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Cash or credit? Rent or own? We make decisions about money every day, and those simple choices can have long-term effects on our financial futures. In our "This or That" series, we break down the reality of everyday financial decisions, both big and small, so you can make better decisions that will help you reach your goals.
Here, a real estate agent with four years of experience weighs the costs of buying a fixer-upper or a finished home. (Hint: it’s about way more than money.)
Blame it on Chip and Joanna, Jonathan and Drew, or any other HGTV dream team — fixer-uppers are getting their fair share of love on the market. According to a survey from Coldwell Banker, 70% Americans want to buy a move-in ready home — leaving about a third of buyers looking to rehab their perfect dream home.
Not sure what you want? Here some cost, time and design considerations to make before practicing your sledgehammer swing.
When a Fixer-Upper Might Be a Good Idea
You want to make the home your own. The beauty of buying a house that needs work (or “a little TLC” as we real estate agents like to say) is having free rein to choose what you want in your house — everything from the floor plan and building materials down to the light fixtures and hardwood finishes. Put simply: You get to turn the house into your dream home — and, usually, at a much lower price than if you were custom-build from scratch.
Just be sure to check the local zoning laws before you buy a fixer-upper, since you’ll need to obtain building permits if you make structural changes. The national average cost of a building permit is $1,075, according to HomeAdvisor. If a house is located in a historic district, you may be prohibited from altering parts of the property altogether.
You have enough money set aside for renovations. Budgeting to renovate a fixer-upper is challenging because you don’t always know what you’ll find when you start construction. For example, if you discover that there’s mold behind the drywall, it could cost anywhere from $400 to $6,000 to remove it, according to HomeAdvisor.
Plus, you’ll need enough cash flow to finance the renovation costs, since you can’t use a conventional mortgage to pay for remodeling work. That’s why a lot of people buy fixer-uppers with a 203K loan, a mortgage insured by the Federal Housing Administration to help buyers who don't have a lot of cash to purchase a property in need of repairs. A couple caveats: There are limits to how much you can borrow (they vary by location). And, even within those limits, you can only borrow enough to finance either up to 110% of the home’s projected value after rehabilitation, or the value of the property before rehabilitation plus the cost of rehabilitation. The maximum loan amount is the lesser of these two options.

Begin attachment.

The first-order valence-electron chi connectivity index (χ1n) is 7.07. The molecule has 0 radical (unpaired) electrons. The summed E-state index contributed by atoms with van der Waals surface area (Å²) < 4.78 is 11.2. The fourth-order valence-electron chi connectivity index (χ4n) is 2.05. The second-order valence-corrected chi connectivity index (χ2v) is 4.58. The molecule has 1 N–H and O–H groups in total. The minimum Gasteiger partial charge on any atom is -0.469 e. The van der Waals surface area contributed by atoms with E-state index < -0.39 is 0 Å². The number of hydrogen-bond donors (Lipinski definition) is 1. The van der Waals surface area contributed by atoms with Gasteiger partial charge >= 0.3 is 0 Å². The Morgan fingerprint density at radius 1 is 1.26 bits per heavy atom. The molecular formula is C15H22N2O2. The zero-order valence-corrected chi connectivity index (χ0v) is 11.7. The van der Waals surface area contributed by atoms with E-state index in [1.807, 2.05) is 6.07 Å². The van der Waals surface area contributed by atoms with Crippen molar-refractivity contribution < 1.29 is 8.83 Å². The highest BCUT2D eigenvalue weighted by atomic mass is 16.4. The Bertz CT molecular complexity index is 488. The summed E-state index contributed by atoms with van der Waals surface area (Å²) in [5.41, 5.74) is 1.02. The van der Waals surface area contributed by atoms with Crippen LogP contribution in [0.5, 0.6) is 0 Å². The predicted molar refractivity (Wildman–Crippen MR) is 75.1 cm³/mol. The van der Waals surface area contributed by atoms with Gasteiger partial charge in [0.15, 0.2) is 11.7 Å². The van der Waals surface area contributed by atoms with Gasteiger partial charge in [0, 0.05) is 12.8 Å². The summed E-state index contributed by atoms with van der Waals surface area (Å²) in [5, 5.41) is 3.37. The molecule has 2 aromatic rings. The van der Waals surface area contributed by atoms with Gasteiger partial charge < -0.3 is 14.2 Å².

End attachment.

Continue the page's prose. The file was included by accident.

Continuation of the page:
You can get a great deal. Fixer-uppers list for an average of 8% below market value, according to a Zillow Digs report. Granted, in some parts of the country, that doesn’t mean a lot of savings. Fixer-uppers in Phoenix have the smallest cash discount, saving buyers just $1,000 off list price. But you can save a lot of money in expensive markets like San Francisco, where fixer-uppers are discounted an average of 10% — giving homebuyers $54,000 in upfront savings for renovations on the median home, the report found.
You may even be eligible for a tax abatement, a tax credit for homeowners who improve their property’s value. Another advantage to buying a fixer-upper: Property taxes are based on your home’s sale price, so you can save money on your taxes each year.
You want to flip a house. Some people make serious cash flipping houses. A house flip yielded an average profit of $62,624 in 2016, according to ATTOM Data Solutions. But bear in mind house flipping isn’t as easy as it appears on TV. Last year, 12% of flips sold at break-even or at a loss before all expenses, according to a RealtyTrac analysis.
When a Finished Home Might Be a Good Idea
You want to move in ASAP. Buying “move-in ready” can be a huge benefit for your lifestyle. You won’t have to wait weeks or months until the house is in a state to be occupied — or live in an unfinished home under construction. Also, you don’t have to deal with the stress of rehabbing a fixer-upper. (It’s a lot of work.) Instead, you can spend your first days as a homeowner simply enjoying your new digs.
You’re on a fixed budget. When you buy a fixer-upper, you can encounter unforeseen expenses during the renovation process that can force you to stretch your budget. This was my main reason for buying a move-in ready home two years ago rather than a fixer-upper. Also, I liked knowing that my house — which had been recently remodeled top to bottom — was already in good shape. I haven’t had to call the handyman once!
You don’t have an eye for design. Buying a fixer-upper is like building a house from the ground up — you need to make a lot of decisions about the layout and building materials. This can be difficult if you are indecisive by nature, have no architectural or design background, or have a different aesthetic from your spouse. But when you buy a move-in ready house, everything from the kitchen backsplash to the bathroom tile has been decided for you.
Buying a home is complicated and stressful enough, so unless you’re 110% committed to investing the time, money, energy and elbow grease into repairing a house, you may want to buy move-in ready. If you’re just starting out and can’t afford to pour unexpected costs into a big project, buying a home as-is can be an easier introduction to homeownership. On the flip side, DIY-ing your dream home comes at major costs but could be a good move if you have the resources and know-how to do so.